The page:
What you eat and drink on Thanksgiving can significantly affect some medications.
What you eat and drink can significantly affect some medications. Here are some interactions that you may want to think about before diving into that big plate of Thanksgiving goodness.
You may start your meal off with an alcoholic beverage like wine, beer, or spirits, but combining alcohol with medications that may make you drowsy (eg, allergy meds, narcotic pain medications, antidepressants, sedatives) can be dangerous, as it can make you excessively sedated.
You may not know that alcohol can decrease the ability of your blood to clot, so if you drink alcohol while taking a medication that has the same effect (eg, ibuprofen, anticoagulants, antiplatelets) you may put yourself at an increased risk for bleeding.
An antibiotic called metronidazole actually changes the way alcohol is metabolized in the body. If you drink alcohol within 24 hours of taking metronidazole, you can have a severe reaction characterized by symptoms such as flushing, nausea, vomiting, headaches, and cramps.
Vegetables may not be star of the show on Thanksgiving, but there may be salad, spinach, broccoli, asparagus, or some other green vegetable alongside your turkey. When taking warfarin, it is important not to change the amount of green vegetables you would eat on a normal day. That is because green vegetables contain a lot of vitamin K.
Increasing the amount of vitamin K in your diet could decrease the effectiveness of warfarin. The important thing is to be consistent. If you rarely eat green vegetables and then decide to eat a bunch of spinach on Thanksgiving, it could affect your international normalized ratio (INR).
Vitamin K can also be found in things you may not think about, like green tea, mayonnaise, and salad dressing.
3. Processed, aged, pickled, smoked, or fermented foods
Processed or aged cheeses, dry meats like salami and pepperoni, dried fruits, avocados, bananas, chocolate, and even wine and beer all have one thing in common: tyramine.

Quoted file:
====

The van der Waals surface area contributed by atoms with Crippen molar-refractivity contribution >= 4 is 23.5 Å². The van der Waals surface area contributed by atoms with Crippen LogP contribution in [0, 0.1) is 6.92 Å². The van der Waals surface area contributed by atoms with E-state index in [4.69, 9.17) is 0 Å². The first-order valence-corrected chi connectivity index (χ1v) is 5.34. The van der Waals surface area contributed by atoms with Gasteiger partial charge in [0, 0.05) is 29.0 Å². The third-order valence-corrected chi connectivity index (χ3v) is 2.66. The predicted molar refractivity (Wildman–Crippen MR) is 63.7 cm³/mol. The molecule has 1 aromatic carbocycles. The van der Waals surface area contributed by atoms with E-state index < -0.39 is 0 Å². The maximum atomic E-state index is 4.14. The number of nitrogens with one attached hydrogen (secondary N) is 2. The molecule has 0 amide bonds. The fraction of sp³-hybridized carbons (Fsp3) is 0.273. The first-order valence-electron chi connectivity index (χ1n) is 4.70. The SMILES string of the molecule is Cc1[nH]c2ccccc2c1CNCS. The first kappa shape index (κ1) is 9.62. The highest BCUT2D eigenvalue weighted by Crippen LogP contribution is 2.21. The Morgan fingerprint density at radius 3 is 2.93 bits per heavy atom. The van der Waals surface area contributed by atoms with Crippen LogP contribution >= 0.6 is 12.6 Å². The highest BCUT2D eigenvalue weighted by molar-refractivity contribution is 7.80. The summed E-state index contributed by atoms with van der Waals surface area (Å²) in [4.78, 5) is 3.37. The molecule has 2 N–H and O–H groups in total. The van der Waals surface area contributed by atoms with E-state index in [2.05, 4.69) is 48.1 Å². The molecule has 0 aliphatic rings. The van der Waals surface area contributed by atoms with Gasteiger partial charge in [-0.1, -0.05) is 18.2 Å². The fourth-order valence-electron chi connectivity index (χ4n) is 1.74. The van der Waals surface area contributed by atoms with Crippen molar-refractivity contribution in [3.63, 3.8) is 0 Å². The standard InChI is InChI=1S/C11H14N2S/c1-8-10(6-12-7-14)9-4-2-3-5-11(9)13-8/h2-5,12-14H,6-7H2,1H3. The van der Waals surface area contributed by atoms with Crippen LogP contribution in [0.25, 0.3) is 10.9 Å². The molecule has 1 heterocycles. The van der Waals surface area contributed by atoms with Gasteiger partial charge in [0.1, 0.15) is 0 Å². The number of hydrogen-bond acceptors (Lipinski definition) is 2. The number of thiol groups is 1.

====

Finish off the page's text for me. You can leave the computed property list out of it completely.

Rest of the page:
Tyramine is a naturally occurring amino acid found in many foods. Medications like the antituberculosis drug isoniazid, the antidepressants phenelzine and tranylcypromine, and the antibiotic linezolid can cause a sudden and dangerous increase in blood pressure when tyramine-containing foods are also consumed.
The fact is that many foods contain tyramine, so it's important to be very careful and find out what foods need to be avoided while taking these medications.
While the first 3 items on this list are a bit more interesting, this is the one that affects the most people.
Salt makes food taste good, but we use way too much of it in the American diet. On Thanksgiving, especially, you may stray from your normal low salt routine and end up in trouble.
Increased salt intake has a couple effects on the body. First, it increases blood pressure because the body will hold on to more fluid in an attempt to dilute the extra salt that you are eating. If your diet contains a lot of salt, then blood pressure-lowering medications for hypertension will be less effective.
Increasing salt intake can also worsen heart failure. Patients with chronic heart failure have to be very careful with their salt and fluid intake, as it can affect the ability of their heart to pump effectively. An increase in salt and fluid intake can be very dangerous and life threatening for patients with heart failure.
Of course, limiting salt intake is easier said than done, especially on Thanksgiving. Try to limit your salt intake by eating home-cooked foods where you can limit the amount of salt you add.
Don’t worry about your guests, as they can just add their own salt to their food. A ton of salt hides out in prepared, preserved, or canned foods since salt keeps food from going bad on the shelf.
Also, be careful if you use salt substitutes, as they can contain large amounts of potassium.
Medications in the angiotensin-converting-enzyme inhibitor class like lisinopril and potassium-sparing diuretics like spironolactone can cause dangerously high levels of potassium in your body, especially when you have a lot of potassium in your diet. Salt substitutes still have sodium in them, too, so they can increase your blood pressure just like regular table salt.
I am a type 1 diabetic, so I can’t talk about Thanksgiving dinner without talking about my love-hate relationship with carbs.
Carbohydrate-containing foods like bread, stuffing, potatoes, yams, gravy, and pies are all delicious, but they are also great ways to send your blood sugar through the roof if you're diabetic.
Just like any other day, it’s critical for diabetics to monitor their carbohydrate intake and try not to overdo it on Thanksgiving. If you eat an abnormally large amount of carbs, then the medications you take to keep your blood sugar normal may not be effective enough to handle a sudden rise in blood sugar caused by all that stuffing and potatoes.
Once again, moderating your carb intake is the key to keeping your blood sugar under control. Don’t change the amount of medication you take without consulting your physician first, as taking too much could lead to dangerously low blood sugar.
Avoid Food-Drug Interactions: A Guide from the National Consumers League and U.S. Food and Drug Administration. Accessed on 11/25/2015. Available at: http://www.fda.gov/downloads/Drugs/ResourcesForYou/Consumers/BuyingUsingMedicineSafely/EnsuringSafeUseofMedicine/GeneralUseofMedicine/UCM229033.pdf